Monday, November 17, 2008

The Big Read IV: "Dorothy and My Grandmother..." + "Colloquy"

The Lottery: And Other Stories Dorothy and My Grandmother and the Sailors

The narrator and her friend Dot have always been told to stay away from the sailors when they went to San Francisco.

My mother told us about the kind of girls who followed sailors, and my grandmother told us about the kind of sailors who followed girls.
They made a yearly outing to San Fran to buy winter coats for the girls. They would always visit the ships, as many tourists did. What a combination... constant indoctrination of fear and propriety, mixed with acceptable voyeurism of the warship. When the narrator gets herself lost and finds a man she thinks to be the captain to help her back to her grandmother, well, there's no more visiting the ships. How do they reconcile these fearful beliefs with their own escort, Uncle Ollie, once a sailor in WWI?

Then, when going to a sold-out movie and having to take what seats they could, the girls end up next to two sailors. The sailors don't even have to do as much as shift in their seats and Dot is terrified and out the door. The group went next door to a tea room.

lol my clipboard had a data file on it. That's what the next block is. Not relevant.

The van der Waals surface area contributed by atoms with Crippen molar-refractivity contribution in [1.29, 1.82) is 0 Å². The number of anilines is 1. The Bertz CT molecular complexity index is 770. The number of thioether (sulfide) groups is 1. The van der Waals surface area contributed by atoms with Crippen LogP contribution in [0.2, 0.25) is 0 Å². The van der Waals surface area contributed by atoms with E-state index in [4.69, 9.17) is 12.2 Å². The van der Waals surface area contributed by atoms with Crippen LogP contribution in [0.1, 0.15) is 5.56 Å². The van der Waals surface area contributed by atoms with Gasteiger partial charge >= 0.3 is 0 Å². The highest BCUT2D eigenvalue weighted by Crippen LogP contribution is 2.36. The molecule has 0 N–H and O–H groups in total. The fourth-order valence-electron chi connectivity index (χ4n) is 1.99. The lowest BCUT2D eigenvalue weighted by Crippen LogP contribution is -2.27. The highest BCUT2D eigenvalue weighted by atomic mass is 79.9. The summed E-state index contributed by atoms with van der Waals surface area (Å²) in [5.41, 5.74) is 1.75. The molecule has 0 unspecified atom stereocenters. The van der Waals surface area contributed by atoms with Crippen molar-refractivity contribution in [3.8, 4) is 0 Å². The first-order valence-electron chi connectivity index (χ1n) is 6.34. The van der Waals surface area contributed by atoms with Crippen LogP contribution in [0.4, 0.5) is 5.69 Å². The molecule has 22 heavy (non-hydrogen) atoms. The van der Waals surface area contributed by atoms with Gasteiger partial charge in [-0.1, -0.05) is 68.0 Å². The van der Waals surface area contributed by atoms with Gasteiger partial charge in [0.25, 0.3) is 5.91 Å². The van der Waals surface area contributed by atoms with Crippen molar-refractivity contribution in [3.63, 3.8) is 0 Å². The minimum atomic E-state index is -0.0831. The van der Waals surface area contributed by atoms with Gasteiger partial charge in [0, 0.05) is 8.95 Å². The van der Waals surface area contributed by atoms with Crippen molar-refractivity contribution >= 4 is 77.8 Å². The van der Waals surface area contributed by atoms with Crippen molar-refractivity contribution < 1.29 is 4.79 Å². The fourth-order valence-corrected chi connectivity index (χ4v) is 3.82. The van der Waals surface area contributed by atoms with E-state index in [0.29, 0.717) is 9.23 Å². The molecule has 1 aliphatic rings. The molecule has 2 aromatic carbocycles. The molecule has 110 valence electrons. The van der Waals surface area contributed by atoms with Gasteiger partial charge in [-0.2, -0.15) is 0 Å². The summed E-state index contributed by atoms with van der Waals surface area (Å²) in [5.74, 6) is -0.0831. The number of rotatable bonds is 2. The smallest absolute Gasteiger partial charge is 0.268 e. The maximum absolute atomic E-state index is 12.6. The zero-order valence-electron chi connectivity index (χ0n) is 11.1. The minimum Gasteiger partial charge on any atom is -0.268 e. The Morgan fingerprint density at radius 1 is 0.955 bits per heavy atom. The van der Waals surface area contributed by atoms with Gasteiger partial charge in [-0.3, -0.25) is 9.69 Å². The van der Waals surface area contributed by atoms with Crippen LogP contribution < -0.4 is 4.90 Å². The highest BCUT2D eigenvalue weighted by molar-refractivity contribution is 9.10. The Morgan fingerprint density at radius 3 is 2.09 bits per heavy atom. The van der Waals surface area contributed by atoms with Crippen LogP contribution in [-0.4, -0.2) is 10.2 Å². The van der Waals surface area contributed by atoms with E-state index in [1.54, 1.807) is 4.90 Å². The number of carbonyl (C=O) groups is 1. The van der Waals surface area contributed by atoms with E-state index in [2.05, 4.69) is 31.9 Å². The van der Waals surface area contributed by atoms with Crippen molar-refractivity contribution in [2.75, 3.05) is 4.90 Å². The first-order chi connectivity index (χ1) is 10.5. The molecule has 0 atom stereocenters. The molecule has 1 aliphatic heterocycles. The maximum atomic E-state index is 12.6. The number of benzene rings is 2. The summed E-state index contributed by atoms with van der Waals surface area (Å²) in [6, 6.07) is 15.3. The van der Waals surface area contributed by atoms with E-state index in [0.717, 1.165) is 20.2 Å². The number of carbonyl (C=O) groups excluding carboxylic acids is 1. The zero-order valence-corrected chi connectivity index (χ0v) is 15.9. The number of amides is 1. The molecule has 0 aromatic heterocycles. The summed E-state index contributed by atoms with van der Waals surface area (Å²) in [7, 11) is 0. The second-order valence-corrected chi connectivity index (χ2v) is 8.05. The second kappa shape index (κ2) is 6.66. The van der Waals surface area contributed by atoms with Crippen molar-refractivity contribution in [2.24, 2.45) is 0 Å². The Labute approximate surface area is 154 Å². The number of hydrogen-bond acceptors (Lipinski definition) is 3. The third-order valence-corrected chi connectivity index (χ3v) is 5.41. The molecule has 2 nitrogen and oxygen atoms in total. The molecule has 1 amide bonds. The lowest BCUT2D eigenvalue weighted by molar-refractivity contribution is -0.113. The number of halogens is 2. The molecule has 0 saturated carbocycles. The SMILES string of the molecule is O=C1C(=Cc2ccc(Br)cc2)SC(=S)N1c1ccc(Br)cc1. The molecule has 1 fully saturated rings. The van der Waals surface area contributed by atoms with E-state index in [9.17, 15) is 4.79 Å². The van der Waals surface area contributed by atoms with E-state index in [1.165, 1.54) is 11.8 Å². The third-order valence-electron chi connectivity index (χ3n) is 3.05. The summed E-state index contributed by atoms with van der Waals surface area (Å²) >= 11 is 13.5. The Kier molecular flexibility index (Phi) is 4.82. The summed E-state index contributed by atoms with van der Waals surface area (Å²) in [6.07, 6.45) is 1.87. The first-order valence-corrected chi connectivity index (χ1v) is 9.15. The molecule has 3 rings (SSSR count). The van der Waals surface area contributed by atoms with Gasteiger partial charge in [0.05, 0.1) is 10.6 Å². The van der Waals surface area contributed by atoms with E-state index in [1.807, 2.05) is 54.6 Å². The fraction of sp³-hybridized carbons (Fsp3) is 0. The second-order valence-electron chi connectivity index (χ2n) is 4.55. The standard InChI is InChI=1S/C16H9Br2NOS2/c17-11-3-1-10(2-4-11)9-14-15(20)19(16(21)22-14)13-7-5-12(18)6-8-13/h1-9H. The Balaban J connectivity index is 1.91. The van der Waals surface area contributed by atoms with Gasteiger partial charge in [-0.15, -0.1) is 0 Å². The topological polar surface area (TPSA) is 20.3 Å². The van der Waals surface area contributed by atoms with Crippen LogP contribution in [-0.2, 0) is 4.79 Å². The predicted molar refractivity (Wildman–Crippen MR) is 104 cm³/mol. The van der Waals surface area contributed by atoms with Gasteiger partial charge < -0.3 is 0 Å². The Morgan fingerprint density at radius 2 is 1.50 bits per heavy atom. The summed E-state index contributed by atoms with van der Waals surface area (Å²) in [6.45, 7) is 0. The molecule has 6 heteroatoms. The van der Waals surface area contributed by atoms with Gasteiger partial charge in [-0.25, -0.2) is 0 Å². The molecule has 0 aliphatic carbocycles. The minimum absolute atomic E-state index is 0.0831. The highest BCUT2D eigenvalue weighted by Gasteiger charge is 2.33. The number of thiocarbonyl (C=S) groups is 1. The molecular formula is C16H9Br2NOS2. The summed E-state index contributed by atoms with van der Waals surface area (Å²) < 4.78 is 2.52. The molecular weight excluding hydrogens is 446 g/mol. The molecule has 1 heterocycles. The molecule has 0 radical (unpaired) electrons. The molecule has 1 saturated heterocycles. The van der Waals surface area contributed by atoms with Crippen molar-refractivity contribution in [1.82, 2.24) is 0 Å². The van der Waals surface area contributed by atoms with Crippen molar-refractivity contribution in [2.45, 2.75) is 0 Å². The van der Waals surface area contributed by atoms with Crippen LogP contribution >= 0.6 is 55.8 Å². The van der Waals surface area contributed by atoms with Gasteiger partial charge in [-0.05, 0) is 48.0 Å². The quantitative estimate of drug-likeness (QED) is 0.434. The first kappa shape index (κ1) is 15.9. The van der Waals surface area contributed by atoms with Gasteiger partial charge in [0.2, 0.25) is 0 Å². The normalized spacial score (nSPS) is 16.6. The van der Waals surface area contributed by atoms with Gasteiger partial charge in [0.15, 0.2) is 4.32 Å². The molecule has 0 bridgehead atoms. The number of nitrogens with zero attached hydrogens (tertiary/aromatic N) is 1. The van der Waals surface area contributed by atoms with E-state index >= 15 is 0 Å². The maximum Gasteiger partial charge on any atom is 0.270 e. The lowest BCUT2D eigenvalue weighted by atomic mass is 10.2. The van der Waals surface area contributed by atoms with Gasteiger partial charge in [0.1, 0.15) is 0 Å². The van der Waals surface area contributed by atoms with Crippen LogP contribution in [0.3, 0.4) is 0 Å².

Dot had even started to cheer up a little when the door of the tea room opened and two ailors walked in. With one wild bound Dot was in back of my grandmother's chair, cowering and clutching my grandmother's arm. "Don't let them get me," she wailed.
"They followed us," my mother said tautly.
My grandmother put her arms around Dot. "Poor child," she said, "you're safe with us."
This is the kind of fearmongering that gets us this.


So short. I looked up colloquy. The story is a colloquy, and is about colloquy. Why do people not make sense anymore? The woman visits the doctor to find out if she's the only sane one, or the crazy one.
"No," Mrs. Arnold said, slowly and distinctly, "I guess I'd better start over. When I was a little girl--" she said. Then she stopped. "Look," she said, "did there use to be words like psychosomatic medicine? Or international cartels? Or bureaucratic centralization?"
You know she has no recourse when the doctor's part of the colloquy is to speak in just this way. She gets closest to completing this thought. Her husband feels entitled to a paper. He thinks the newsboy was supposed to save him one.
"and he started talking about social planning on the local level and surtax net income and geopolitical concepts and deflationary inflation." Mrs. Arnold's voice rose to a wail. "He really said deflationary inflation."
While all around her people speak with these new words, she cannot finish a thought. They've beaten her down with their words. She has lost the fight.

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